Horry County to form advisory group for RIDE III
04/13/2014 7:11 PM
04/13/2014 7:12 PM
Horry County plans to create an advisory group for the planned RIDE III road project as a way to give local city officials more of a voice in what Horry County councilmen will vote on to place on a proposed 2016 sales tax referendum.
But Councilman Marion Foxworth fears doing it this way instead of the way the county did it for RIDE II, with more public input, would be “sewing the seeds for an opposition group.”
RIDE III will be the county’s third coordinated effort to draft a road improvement plan and local funding mechanism to fund the improvements. The county is at the tail end of RIDE II, which, once completed, will have completed 15 road projects totaling $425 million.
County Administrator Chris Eldridge said the advisory group would consist of planning directors, public works directors, and other public officials from area municipalities. They would take a look at the more than 80 leftover projects that were not used in the 2006 RIDE II referendum where voters approved to spend $425 million from a one-cent sales tax, which is set to expire at the end of this month.
Eldridge said that advisory group would then pass its findings and recommendations on to a six-person commission made up of three members from the Horry County League of Cities and three members appointed by the Horry County Council. That commission’s recommendation would then go to the full County Council for approval before it is brought to voters for another one-cent sales tax referendum, which county officials anticipate will be in 2016.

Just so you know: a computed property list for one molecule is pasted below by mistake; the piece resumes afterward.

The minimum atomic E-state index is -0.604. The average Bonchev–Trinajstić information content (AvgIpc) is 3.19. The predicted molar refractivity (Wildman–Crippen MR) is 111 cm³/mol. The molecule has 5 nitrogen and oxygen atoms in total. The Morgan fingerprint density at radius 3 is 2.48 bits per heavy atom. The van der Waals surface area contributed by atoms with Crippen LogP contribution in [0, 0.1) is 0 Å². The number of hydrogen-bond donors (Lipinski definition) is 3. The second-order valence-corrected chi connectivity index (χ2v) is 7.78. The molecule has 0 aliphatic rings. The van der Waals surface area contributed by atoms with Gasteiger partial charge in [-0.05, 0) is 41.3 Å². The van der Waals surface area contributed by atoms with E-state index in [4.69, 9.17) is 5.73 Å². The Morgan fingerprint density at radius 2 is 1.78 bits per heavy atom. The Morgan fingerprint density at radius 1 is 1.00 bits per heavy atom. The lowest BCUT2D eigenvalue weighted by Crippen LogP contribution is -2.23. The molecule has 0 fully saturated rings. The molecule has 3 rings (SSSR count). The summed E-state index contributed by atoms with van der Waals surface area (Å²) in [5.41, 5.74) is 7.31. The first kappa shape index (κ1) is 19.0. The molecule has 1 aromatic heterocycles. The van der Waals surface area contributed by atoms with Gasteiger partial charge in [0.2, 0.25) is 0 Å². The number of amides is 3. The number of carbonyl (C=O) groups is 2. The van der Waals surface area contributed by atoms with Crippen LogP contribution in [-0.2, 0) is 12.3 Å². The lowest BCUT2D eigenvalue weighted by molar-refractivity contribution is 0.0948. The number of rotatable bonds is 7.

“We have to stress to them that everybody’s not going to get everything they want, but we need everybody on board,” Eldridge told the council at its retreat late last week. “We can’t have municipalities voting to have resolutions coming out against a RIDE III. Everybody needs to be on board. We need to tell them that you still have to come up with a slate of projects that this County Council would approve of or it doesn’t fly.”
Eldridge said it won’t be like the advisory group will be starting from scratch.
“There are a lot of projects sitting out there already that weren’t funded in RIDE II,” he said.
The difference this time, however, is municipalities want more of a voice on the projects that are put before the voters than they did in RIDE II.
Foxworth said this process mirrors the county’s first attempt at RIDE I where, he said, people felt there was not enough public opinion.
“The feeling on the street was that didn’t allow for enough public input,” Foxworth said. “The big projects were chosen in a back, smoke-filled room without anybody from the community having input.”
Councilman Gary Loftus, who chaired the first RIDE committee, said he disagreed with Foxworth’s opinion of public perception and that there were plenty of opportunities for public input in the first RIDE project.
Foxworth said by going the advisory group way instead of forming a committee, which the county did for RIDE II, could upset more people based on the approved and non-approved projects.
“I think you’re sewing the seeds for an opposition group,” Foxworth said.
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